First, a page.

Tay Fisher, known worldwide as Firefly, the masterful 'four-point' shooter for the Harlem Globetrotters, quietly pursued a Saint Rose graduate degree in education. It wasn't easy, but he is now a Globetrotter and a Saint Rose alumnus.
The Quiet Side of Globetrotter #3
Ever since he started breaking basketball records at Kingston High School, Artavius “Tay” Fisher has been a public figure. By senior year, he was packing the school gym and was recognized in Sports Illustrated. Soon, his local celebrity was cemented by the hugely popular kids’ basketball camp he started.
Fisher’s fan base soon ballooned as a player for Siena College, where he was known for his ability to shoot from the arc, and became one of the most revered student athletes in college history. His following went international in 2009, when he joined the Harlem Globetrotters as Firefly, the lightning-fast guard who throws four pointers (a Globetrotters creation) from 30 feet as though flinging stones into a pond.
As he traveled the world scoring baskets off his back and leap frogging opponents’ shoulders, Fisher also doggedly pursued a master’s degree in Childhood Education at Saint Rose.
And while so much of his life was public, he told almost no one: Not his classmates, not his fellow Globetrotters, not even the kids he student-taught in Albany and Kingston.
“One of the kids once said ‘Mr. Fisher, do you know Tay Fisher?’ I said ‘He sounds pretty cool, I would like to meet him,’” recalls Fisher, who is 32. “I didn’t want the kids treating me different because I’m a Harlem Globetrotter.”
Fisher, who is on the road about 200 days a year as Firefly, is also a Saint Rose alumnus, having completed his master’s degree in 2016. While he has no immediate plans to leave the court for the classroom, his teaching degree is every bit as important as his more visible achievements.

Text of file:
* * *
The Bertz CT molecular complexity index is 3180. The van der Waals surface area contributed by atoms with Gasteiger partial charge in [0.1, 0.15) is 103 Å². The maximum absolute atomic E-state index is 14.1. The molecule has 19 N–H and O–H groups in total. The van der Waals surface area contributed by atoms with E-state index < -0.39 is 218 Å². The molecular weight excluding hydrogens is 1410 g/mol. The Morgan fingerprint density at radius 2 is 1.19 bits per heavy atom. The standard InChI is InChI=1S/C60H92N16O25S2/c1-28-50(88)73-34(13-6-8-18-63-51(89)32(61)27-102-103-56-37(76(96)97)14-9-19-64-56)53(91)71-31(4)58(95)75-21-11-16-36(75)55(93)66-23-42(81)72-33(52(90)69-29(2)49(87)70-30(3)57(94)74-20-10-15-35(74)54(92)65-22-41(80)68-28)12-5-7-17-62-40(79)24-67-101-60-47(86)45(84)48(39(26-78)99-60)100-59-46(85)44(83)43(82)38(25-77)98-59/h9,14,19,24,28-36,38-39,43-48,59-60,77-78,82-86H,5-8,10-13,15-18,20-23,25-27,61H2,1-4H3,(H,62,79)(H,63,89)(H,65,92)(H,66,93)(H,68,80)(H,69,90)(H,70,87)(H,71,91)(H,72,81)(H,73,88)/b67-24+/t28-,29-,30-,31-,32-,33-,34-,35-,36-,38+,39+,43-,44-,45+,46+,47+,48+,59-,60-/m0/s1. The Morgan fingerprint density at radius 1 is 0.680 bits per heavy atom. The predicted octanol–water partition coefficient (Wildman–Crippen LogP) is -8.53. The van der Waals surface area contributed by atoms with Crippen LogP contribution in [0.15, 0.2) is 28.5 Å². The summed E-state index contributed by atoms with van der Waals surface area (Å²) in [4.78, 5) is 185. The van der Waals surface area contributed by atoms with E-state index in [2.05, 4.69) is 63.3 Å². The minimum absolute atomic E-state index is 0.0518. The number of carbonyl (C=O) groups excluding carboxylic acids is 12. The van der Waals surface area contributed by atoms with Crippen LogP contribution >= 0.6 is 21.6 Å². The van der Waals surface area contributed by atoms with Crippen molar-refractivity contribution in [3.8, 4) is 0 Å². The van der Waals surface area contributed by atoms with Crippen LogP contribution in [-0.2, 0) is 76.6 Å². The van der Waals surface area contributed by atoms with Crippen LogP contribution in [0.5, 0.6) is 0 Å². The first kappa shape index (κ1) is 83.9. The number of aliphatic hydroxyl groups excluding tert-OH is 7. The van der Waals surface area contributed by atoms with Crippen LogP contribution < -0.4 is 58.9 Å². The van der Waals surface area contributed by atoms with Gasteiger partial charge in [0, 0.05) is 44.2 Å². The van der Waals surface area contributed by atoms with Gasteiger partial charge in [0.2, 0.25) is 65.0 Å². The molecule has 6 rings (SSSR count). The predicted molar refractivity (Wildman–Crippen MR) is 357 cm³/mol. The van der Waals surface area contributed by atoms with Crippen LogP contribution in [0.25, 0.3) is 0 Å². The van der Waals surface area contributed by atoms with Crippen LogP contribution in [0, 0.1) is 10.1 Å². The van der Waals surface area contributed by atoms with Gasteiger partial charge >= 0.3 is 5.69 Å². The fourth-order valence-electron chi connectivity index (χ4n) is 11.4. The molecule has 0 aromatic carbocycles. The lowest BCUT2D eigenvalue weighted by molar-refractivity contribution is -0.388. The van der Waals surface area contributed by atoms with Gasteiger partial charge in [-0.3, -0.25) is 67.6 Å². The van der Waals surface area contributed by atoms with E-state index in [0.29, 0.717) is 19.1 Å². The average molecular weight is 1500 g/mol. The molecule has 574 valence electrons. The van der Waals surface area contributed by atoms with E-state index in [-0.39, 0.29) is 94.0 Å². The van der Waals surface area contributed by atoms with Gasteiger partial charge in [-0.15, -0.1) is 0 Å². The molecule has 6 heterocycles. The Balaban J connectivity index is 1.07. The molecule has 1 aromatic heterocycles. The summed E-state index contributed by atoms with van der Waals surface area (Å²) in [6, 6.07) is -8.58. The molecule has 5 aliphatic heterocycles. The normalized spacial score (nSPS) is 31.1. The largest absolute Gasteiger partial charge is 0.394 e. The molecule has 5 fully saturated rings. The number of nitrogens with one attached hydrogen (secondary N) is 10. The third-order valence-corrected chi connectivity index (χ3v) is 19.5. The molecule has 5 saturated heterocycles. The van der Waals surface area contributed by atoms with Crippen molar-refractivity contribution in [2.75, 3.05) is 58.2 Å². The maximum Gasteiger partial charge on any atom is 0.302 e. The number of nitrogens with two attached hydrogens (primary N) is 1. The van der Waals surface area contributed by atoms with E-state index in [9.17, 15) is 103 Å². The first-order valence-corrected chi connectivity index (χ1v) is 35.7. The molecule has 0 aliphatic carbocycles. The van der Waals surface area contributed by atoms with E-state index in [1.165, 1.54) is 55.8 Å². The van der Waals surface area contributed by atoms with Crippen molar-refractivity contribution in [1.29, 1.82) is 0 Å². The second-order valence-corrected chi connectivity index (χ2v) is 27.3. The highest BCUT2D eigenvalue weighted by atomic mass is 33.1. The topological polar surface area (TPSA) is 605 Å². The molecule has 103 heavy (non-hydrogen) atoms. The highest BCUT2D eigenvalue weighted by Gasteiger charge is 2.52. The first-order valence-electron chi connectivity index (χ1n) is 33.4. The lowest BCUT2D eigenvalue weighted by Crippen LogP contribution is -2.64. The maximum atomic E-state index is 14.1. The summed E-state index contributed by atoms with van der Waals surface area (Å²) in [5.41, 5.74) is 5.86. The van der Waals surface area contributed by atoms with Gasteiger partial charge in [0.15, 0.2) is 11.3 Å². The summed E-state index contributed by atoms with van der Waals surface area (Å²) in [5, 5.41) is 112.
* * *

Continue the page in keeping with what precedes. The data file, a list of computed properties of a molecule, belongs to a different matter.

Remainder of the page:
Earning it meant quietly balancing a pro athlete’s grueling regimen with classes, exams, papers, classroom observation and student teaching. To keep up, he often wrote, read, and Skyped on the bus, in the air, in hotel rooms, before or after a day of travel, practice, games, autograph sessions and visits to hospitals or schools. And he did it over the course of eight years.
“I’ve been to 65 countries and I’ve probably studied in all of them,” Fisher joked, during a mid-morning phone interview from Michigan, where he’d arrived at 4 a.m. “There were times when I said ‘I can’t do this anymore.’ But sometimes when I was having a tough time I’d think of my campers and I’d stay strong for them.”
Thanks to his perseverance, and the fact that Saint Rose allowed him flexibility, the world has gained a gifted educator, say those who know Firefly as graduate student Tay Fisher.
“Every time he’s been in the classroom the teachers would call and say how floored they are by how good he is with kids,” said Fisher’s advisor, Assistant Professor of Teacher Education Patricia Baldwin, who continues receiving texts from her former student, whether he is in Houston, Kingston or Tokyo.
Fisher’s desire to teach took shape as a teenager, even as he showed his gift for landing baskets from crazy distances. His parents, who didn’t complete high school, were dedicated to seeing him graduate and pursue college. But their neighborhood was rough and Fisher struggled in and out of the classroom.
He suspects he might not have advanced without the teachers, coaches, and Boys and Girls Club staff who saw to it he made good decisions. Fisher finished high school eager to both play basketball and support children. He lost no time; starting Tay Fisher’s Fundamental Basketball Camp.